Joni Ernst On Welfare? GOP Senator’s Family Grabbed $460,000 In Taxpayer Handouts

Monsanto profits on farm subsidies indirectly. Because corn and soybeans are the most widely grown crops, and because monsanto produces those seeds, and because the farms those seeds are used on are subsidized, Monsanto benefits from those subsidies. It's really rather straight forward.

US farms today are on average much larger than they've been in the past, and there are fewer people working on them. Now a lot of that is what we'd call economic efficiency, which when making widgets is generally good. Thing is, food isn't a widget. How food is made has direct consequences in public health. Massive mono-cropping, the kind that Monsanto supports, and that absorbs the bulk of farm subsidies is bad from both a public health, and environmental standpoint.

Now when I say public health, I am not saying that GMOs are making people sick. GMO crops are largely responsible for the spread of obesity, but not because of being GMOs, but because of the role they play in the food system by essentially making corn and soybeans so easy to produce, and so profitable (farm subsidies here again), we have more of these crops than we need. We need to drive down the price of kale and broccoli, not corn.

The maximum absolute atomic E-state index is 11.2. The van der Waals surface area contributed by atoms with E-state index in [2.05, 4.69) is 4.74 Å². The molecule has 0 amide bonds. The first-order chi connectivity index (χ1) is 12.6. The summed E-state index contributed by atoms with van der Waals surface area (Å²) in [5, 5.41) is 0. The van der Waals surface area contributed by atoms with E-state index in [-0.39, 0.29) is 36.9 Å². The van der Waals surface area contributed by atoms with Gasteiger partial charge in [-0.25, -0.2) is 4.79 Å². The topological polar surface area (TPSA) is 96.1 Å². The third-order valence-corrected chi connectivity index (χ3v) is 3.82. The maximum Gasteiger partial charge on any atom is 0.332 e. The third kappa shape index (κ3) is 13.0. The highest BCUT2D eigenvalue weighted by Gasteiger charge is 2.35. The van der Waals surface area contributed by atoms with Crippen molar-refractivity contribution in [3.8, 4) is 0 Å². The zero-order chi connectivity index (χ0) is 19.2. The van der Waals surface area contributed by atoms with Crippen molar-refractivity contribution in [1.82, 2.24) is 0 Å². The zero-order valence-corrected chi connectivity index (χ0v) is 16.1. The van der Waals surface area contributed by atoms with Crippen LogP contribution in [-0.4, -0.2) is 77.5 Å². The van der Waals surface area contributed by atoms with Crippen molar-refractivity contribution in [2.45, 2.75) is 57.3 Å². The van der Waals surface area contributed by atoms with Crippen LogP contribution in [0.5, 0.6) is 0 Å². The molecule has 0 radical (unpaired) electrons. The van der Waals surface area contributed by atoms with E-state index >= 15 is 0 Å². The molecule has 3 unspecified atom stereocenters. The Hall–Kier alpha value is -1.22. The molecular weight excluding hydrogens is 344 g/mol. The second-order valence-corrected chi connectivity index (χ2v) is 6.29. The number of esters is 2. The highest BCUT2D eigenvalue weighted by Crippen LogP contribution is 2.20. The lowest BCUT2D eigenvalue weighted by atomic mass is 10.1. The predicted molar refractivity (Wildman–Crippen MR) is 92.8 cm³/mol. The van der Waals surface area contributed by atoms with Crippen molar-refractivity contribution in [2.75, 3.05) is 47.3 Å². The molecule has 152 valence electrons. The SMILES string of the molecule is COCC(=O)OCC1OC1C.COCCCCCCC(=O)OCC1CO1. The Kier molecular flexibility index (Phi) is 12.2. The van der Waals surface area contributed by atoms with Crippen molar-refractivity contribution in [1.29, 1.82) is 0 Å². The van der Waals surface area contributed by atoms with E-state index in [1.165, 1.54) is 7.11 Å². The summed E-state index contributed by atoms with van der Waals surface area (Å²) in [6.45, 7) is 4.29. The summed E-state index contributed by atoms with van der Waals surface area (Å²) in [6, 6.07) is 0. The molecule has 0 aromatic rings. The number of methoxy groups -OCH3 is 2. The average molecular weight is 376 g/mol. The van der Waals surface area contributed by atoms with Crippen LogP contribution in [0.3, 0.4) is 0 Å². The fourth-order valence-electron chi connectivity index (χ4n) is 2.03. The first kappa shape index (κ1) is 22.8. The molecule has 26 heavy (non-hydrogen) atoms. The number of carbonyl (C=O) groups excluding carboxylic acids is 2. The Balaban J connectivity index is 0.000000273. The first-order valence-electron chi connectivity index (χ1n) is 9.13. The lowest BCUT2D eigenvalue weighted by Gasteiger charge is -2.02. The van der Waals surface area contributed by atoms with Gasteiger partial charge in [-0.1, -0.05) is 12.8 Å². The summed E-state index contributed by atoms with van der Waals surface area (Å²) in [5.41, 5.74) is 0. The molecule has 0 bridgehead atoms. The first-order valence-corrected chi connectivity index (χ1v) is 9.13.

This is not a simple problem, but the gist is that farms are larger now than they've been. There is also a split between large and small scale farms (there is the added issue of what a "family farm" is, in my reference I was meaning small farms, <50 acres, which make up half of all farms, but I concede that was not a good term to use). Large scale farms, including corn, soybeans, and the meat they support (the chain is short, cheap corn means cheap sugar, but it also makes raising cattle cheaper, and red meat is widely known to damaging to health, especially with regard to heart disease).

By redirecting farm subsidies away from large scale mono-cropping, and towards small, multi-use farms (the sort of folks at the farmers' market, my version of "family farmer"), we can reduce the cost of high quality, nutrient dense foods, and reduce the market competitive advantage that subsidies have currently awarded to just the kind of food that we need to be eating less of.

So yes, Joni Ernst has benefited from an especially wasteful, and arguably harmful government benefit program, one that she would almost certainly never do anything to threaten.

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